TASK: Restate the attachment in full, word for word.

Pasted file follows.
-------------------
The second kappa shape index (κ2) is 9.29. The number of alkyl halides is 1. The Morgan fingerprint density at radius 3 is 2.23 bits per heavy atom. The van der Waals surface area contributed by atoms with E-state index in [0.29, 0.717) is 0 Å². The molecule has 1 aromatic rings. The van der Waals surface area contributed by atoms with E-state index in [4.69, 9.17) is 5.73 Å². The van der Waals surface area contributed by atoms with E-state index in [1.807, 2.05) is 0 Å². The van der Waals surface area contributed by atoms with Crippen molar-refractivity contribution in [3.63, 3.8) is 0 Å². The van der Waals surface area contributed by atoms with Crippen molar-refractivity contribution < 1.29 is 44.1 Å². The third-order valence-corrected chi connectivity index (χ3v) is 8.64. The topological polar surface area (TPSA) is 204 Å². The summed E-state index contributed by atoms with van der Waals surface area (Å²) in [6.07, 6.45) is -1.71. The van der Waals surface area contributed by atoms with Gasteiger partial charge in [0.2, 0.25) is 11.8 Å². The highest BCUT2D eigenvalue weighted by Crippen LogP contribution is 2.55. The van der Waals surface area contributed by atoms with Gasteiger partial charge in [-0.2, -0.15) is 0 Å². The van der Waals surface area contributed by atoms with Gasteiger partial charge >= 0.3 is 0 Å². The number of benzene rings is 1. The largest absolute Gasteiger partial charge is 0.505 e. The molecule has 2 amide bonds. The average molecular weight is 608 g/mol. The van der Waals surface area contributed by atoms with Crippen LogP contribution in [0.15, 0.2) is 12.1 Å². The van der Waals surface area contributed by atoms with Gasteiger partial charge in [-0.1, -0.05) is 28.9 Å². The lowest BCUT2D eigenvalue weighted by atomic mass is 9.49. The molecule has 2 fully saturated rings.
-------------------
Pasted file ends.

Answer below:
The second kappa shape index (κ2) is 9.29. The number of alkyl halides is 1. The Morgan fingerprint density at radius 3 is 2.23 bits per heavy atom. The van der Waals surface area contributed by atoms with E-state index in [0.29, 0.717) is 0 Å². The molecule has 1 aromatic rings. The van der Waals surface area contributed by atoms with E-state index in [4.69, 9.17) is 5.73 Å². The van der Waals surface area contributed by atoms with E-state index in [1.807, 2.05) is 0 Å². The van der Waals surface area contributed by atoms with Crippen molar-refractivity contribution in [3.63, 3.8) is 0 Å². The van der Waals surface area contributed by atoms with Crippen molar-refractivity contribution < 1.29 is 44.1 Å². The third-order valence-corrected chi connectivity index (χ3v) is 8.64. The topological polar surface area (TPSA) is 204 Å². The summed E-state index contributed by atoms with van der Waals surface area (Å²) in [6.07, 6.45) is -1.71. The van der Waals surface area contributed by atoms with Gasteiger partial charge in [0.2, 0.25) is 11.8 Å². The highest BCUT2D eigenvalue weighted by Crippen LogP contribution is 2.55. The van der Waals surface area contributed by atoms with Gasteiger partial charge in [-0.2, -0.15) is 0 Å². The van der Waals surface area contributed by atoms with Gasteiger partial charge >= 0.3 is 0 Å². The number of benzene rings is 1. The largest absolute Gasteiger partial charge is 0.505 e. The molecule has 2 amide bonds. The average molecular weight is 608 g/mol. The van der Waals surface area contributed by atoms with Crippen LogP contribution in [0.15, 0.2) is 12.1 Å². The van der Waals surface area contributed by atoms with Gasteiger partial charge in [-0.1, -0.05) is 28.9 Å². The lowest BCUT2D eigenvalue weighted by atomic mass is 9.49. The molecule has 2 fully saturated rings.